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What is a cloud security framework? A complete guide

With so many apps and data residing in cloud, employing a security framework to help protect cloud infrastructure is an essential move for an organization.

A cloud security framework is a set of guidelines and controls used to help secure an organization's cloud infrastructure. It provides cloud service providers (CSPs) and their customers with security baselines, validations and certifications.

Cloud has become increasingly less of an active architectural choice and more the de facto adoption strategy for new applications. Fewer organizations are purposefully selecting on-premises or colocation deployments for new deployments; instead, most are choosing cloud deployment.

Regardless of the deployment model, securing the technology landscape of organizations is essential. But securing a cloud environment is different from other environments, so there is a need in the industry for targeted resources about securing cloud. There's been quite a bit of valuable guidance published on how to best secure cloud usage and keep it secure over time.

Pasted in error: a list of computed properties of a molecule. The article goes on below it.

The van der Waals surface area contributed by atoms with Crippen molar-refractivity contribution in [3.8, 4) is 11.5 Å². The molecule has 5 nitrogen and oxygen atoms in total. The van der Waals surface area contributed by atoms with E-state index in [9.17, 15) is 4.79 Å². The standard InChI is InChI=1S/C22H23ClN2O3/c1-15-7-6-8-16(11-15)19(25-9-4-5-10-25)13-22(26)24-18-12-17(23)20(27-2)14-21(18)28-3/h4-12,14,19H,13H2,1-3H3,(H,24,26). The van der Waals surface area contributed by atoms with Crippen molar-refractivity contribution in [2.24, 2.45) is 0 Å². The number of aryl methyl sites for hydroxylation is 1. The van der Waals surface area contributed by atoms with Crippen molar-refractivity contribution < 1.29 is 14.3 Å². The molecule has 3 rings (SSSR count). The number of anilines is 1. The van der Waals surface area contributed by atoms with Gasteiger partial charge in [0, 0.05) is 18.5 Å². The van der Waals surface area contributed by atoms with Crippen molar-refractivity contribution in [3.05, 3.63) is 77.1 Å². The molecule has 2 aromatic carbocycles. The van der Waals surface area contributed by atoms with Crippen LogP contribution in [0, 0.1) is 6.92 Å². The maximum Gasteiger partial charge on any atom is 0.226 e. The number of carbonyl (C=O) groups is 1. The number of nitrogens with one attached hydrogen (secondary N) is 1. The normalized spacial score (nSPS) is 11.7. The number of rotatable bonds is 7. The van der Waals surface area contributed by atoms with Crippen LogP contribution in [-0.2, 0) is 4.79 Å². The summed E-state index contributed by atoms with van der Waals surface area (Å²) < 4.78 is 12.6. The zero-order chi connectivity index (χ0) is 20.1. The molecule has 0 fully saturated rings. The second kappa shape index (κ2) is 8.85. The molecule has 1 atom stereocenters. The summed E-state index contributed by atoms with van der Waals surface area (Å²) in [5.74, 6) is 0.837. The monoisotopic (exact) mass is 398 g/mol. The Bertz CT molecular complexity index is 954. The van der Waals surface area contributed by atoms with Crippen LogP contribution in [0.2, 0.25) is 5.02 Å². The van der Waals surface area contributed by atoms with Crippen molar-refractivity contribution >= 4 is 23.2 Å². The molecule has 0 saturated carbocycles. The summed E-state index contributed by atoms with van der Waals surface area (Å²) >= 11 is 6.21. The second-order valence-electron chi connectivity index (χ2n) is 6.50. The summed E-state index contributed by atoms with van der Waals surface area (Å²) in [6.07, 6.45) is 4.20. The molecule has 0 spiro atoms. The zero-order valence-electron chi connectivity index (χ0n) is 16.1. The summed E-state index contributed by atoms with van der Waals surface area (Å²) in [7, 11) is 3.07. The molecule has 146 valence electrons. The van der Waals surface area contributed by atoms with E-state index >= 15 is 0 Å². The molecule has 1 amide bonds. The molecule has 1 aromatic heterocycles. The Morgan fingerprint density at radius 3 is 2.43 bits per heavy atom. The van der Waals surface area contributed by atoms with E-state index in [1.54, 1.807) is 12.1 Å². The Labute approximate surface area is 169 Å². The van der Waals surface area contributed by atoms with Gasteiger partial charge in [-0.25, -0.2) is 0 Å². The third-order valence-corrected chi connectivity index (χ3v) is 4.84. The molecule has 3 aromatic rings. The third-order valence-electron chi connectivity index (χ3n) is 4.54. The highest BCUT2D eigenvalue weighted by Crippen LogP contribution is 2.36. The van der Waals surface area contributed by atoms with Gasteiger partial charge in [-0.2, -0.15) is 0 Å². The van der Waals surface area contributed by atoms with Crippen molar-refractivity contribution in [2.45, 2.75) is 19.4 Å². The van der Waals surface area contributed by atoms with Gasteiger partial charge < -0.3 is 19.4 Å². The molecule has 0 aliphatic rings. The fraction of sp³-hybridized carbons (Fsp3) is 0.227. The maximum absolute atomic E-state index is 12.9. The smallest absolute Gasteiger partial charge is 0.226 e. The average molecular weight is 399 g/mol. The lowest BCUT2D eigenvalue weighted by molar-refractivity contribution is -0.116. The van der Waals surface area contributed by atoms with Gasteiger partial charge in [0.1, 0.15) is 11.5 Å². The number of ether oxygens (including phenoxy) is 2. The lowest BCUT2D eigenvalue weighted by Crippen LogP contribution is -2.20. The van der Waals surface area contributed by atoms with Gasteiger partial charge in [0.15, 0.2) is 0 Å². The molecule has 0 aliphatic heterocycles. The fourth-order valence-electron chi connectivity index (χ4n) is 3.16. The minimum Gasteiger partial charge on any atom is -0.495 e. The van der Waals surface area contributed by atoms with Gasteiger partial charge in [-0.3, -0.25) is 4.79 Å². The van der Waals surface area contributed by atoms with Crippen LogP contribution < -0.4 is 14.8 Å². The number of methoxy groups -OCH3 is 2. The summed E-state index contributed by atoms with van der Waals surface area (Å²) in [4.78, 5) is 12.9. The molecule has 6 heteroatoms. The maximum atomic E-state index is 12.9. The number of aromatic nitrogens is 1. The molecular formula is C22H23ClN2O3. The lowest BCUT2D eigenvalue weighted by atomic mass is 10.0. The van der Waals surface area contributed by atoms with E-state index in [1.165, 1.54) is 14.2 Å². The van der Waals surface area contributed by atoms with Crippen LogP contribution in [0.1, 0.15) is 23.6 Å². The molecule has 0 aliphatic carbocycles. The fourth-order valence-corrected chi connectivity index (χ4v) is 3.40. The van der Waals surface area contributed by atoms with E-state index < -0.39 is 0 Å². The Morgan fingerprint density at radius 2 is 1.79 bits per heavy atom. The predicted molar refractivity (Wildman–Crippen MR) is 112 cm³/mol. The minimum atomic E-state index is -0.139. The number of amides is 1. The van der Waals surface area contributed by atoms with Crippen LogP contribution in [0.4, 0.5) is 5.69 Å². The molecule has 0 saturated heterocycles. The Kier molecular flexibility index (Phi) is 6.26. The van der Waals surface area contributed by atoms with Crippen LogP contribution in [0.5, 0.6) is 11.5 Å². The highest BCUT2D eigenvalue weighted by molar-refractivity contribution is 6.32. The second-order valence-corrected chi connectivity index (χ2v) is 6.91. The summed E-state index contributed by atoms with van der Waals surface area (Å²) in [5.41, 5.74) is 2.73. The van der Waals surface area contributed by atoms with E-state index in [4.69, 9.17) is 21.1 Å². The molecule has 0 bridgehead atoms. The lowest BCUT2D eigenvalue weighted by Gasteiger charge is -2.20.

There is a spectrum of available guidance that practitioners can choose from when it comes to securing their cloud use. On the one hand, there is detailed technical guidance, often from cloud providers themselves. This is useful when seeking to answer a specific, often technical, question like: How do I set up encryption of blob storing in XYZ environment? This type of guidance is less useful when looking at how to secure a cloud environment holistically and architecturally. By contrast, higher level guidance tends to be more vendor-agnostic -- i.e., applicable across different cloud environments -- but less germane to specific, detailed questions.